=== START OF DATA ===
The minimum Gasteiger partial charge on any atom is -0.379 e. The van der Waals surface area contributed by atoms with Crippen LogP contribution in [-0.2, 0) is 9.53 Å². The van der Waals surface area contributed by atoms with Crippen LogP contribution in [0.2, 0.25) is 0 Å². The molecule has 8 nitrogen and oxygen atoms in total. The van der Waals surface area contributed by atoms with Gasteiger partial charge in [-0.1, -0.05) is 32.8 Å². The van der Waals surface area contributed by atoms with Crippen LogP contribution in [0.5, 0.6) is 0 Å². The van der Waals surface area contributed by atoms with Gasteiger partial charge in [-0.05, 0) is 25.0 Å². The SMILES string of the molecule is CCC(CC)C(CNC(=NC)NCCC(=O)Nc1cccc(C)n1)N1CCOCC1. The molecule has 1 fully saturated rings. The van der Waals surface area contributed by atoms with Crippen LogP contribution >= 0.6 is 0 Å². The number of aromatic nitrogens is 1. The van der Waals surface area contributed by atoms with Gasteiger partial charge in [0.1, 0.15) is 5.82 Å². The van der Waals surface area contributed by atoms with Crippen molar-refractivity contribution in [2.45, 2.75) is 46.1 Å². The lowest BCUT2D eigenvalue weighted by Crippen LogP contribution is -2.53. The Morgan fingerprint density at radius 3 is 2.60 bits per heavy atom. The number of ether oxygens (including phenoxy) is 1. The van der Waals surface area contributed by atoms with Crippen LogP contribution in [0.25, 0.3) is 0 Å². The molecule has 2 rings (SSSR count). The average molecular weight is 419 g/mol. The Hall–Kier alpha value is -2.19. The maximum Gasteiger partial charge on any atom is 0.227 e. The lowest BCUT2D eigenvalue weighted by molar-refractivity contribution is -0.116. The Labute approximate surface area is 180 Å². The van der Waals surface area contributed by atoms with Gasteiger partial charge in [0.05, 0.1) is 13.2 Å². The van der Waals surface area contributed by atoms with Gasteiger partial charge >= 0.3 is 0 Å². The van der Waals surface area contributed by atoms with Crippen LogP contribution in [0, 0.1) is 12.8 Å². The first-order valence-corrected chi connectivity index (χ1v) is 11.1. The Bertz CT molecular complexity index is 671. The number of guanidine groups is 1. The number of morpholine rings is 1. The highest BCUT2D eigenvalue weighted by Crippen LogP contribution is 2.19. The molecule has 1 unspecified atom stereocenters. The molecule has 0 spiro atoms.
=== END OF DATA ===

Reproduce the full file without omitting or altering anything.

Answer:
The minimum Gasteiger partial charge on any atom is -0.379 e. The van der Waals surface area contributed by atoms with Crippen LogP contribution in [-0.2, 0) is 9.53 Å². The van der Waals surface area contributed by atoms with Crippen LogP contribution in [0.2, 0.25) is 0 Å². The molecule has 8 nitrogen and oxygen atoms in total. The van der Waals surface area contributed by atoms with Gasteiger partial charge in [-0.1, -0.05) is 32.8 Å². The van der Waals surface area contributed by atoms with Crippen LogP contribution in [0.5, 0.6) is 0 Å². The van der Waals surface area contributed by atoms with Gasteiger partial charge in [-0.05, 0) is 25.0 Å². The SMILES string of the molecule is CCC(CC)C(CNC(=NC)NCCC(=O)Nc1cccc(C)n1)N1CCOCC1. The molecule has 1 fully saturated rings. The van der Waals surface area contributed by atoms with Crippen LogP contribution >= 0.6 is 0 Å². The number of aromatic nitrogens is 1. The van der Waals surface area contributed by atoms with Gasteiger partial charge in [0.1, 0.15) is 5.82 Å². The van der Waals surface area contributed by atoms with Crippen molar-refractivity contribution in [2.45, 2.75) is 46.1 Å². The lowest BCUT2D eigenvalue weighted by Crippen LogP contribution is -2.53. The Morgan fingerprint density at radius 3 is 2.60 bits per heavy atom. The number of ether oxygens (including phenoxy) is 1. The van der Waals surface area contributed by atoms with Crippen LogP contribution in [0.25, 0.3) is 0 Å². The molecule has 2 rings (SSSR count). The average molecular weight is 419 g/mol. The Hall–Kier alpha value is -2.19. The maximum Gasteiger partial charge on any atom is 0.227 e. The lowest BCUT2D eigenvalue weighted by molar-refractivity contribution is -0.116. The Labute approximate surface area is 180 Å². The van der Waals surface area contributed by atoms with Gasteiger partial charge in [0.05, 0.1) is 13.2 Å². The van der Waals surface area contributed by atoms with Gasteiger partial charge >= 0.3 is 0 Å². The van der Waals surface area contributed by atoms with Crippen LogP contribution in [0, 0.1) is 12.8 Å². The first-order valence-corrected chi connectivity index (χ1v) is 11.1. The Bertz CT molecular complexity index is 671. The number of guanidine groups is 1. The number of morpholine rings is 1. The highest BCUT2D eigenvalue weighted by Crippen LogP contribution is 2.19. The molecule has 1 unspecified atom stereocenters. The molecule has 0 spiro atoms.